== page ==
What's new April 2000
What's new July 2000
What's new October 2000
What's new January 2001
What's New ©by Laif DeMason

Cichlid interests and the resultant sales have noticeably increased over the last few weeks. Various weather-related problems associated with shipping and collecting are on the wane, but nevertheless continue to affect sales.  Still, there is a definite buying trend that is hard to ignore.  Prices of export fishes from some areas have nudged upwards due to higher fuel costs in underdeveloped nations.  However importers are absorbing the brunt of these increases for now, rather than pass them on to the consumer.  Not much has changed in hobbyist tastes within the various cichlid specialization departments over the last year or so.  It will be interesting to see if any one cichlid group or genus will now emerge as a new “must-have” fad, as has happened so many times in the past.

Here’s “what’s new” on the cichlid scene:

Lake Tanganyika 

Apart from the heavy rains that have plagued the southern regions, exports are as per usual. The most popular species from Lake Tanganyika are various lamprologines, small Tropheus, and various oddities. Wild-caught Cyprichromis have gained some popularity of late.

what's new: Lake Tanganyika

Collected north of Kipili,  Xenotilapia spilopterus is known for its unique yellow dorsal fin.

From southern areas, Altolamprologus compressiceps “Mwela” sports a pleasant coppery-orange color.

Exported from Zambia, a new variety of Paracyprichromis brieni called “primrose” shows a strong yellow hue in the anal fin.

A recent export, this variety of Ophthalmotilapia ventralis “yellow” is from Kala, Tanzania.  Photo by A. Konings.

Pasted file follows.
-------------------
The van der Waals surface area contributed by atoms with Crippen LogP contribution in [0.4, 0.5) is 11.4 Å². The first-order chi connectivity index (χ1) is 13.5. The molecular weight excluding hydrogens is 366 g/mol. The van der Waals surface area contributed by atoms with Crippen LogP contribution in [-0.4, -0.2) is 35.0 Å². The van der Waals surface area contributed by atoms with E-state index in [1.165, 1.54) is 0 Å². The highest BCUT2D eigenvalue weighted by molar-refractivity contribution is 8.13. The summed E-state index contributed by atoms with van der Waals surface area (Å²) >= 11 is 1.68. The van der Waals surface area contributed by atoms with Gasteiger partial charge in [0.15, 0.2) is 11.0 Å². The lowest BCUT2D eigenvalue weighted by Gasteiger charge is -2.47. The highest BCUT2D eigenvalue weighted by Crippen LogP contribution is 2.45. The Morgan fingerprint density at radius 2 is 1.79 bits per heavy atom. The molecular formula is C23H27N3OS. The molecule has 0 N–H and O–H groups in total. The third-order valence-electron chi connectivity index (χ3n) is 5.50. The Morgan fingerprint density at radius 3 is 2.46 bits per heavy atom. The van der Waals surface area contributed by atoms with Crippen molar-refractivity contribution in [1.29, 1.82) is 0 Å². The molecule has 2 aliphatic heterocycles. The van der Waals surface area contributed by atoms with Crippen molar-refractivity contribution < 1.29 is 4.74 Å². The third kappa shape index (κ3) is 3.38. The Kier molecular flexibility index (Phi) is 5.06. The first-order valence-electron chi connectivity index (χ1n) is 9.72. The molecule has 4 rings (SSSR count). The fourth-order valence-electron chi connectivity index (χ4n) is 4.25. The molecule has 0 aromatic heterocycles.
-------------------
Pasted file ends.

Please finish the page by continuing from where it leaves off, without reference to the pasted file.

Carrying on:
Lake Malawi

For a variety of reasons, exports of wild-caught Malawi stocks have slowed.  Sales are still brisk, however, from Florida farms and bred sources.  Popular items include small colorful mbuna, large Aulonocara males, and many hard to get oddities.  Malawi cichlids at small sizes are still one of the most popularly-purchased items.

what's new: Lake Malawi


Caught north of Cape Kaiser, Tanzania, Pseudotropheus sp. “zebra yellow tail” is an elongated form that is rarely exported.

Related to Otopharynx heterodon, this O. sp. “big spot Tanzania” is characterized by the large spots on its flanks.

Popular in the early days of Malawi cichlid-keeping, Hemitilapia oxyrhynchus is available again from bred sources and occasionally from the wild.

Exported from Tanzania, this unidentified species of Lethrinops is similar to some of the “green face” varieties, which are exported from southeast Malawi.  Photo by C. Kacirek.

Occasionally exported and available from bred sources is the yellow Mylochromis melanonotus.

This rarely-exported, torpedo-shaped predator with a black longitudinal stripe is likely Mylochromis formosus.


The cichlid scene regarding the Victorian basin remains unchanged.  There is renewed talk of exports, but the best source is still from breeders.  Popular varieties include many of the old stand-bys from ten years ago.

what's new: Victoria


Originally from Uganda, ‘Haplochromis’ sp. “madonna” can still be found from specialized breeders.
From Lake Albert and elsewhere (most areas held by rebels), ‘Haplochromisaeneocolor is popular due to its bright yellow underbody.


Neotropical cichlid buffs maintain a stronghold of favorite selections.  Wild caught discus and dwarf cichlids are still popular, as are geophagines and odd selections of Central America cichlids from bred sources.

what's new: Neotropics


Originally from Panama,  Archocentrus nanoluteus is a low-aggression cichlasomine.  Photo by J. Rapps.

Caught in Nicaragua, wild Amphilophus labiatus are occasionally seen in full breeding dress.  Photo by J. Rapps.

With several color variants available (from different locations), Apistogramma agassizzi is very popular.  A male Ap. agassizzi “red” is pictured here.

Originally from Uruguay, Gymnogeophagus cf. gymnogenys “Salto” has atypical vertical bars.  Photo by J. Rapps.

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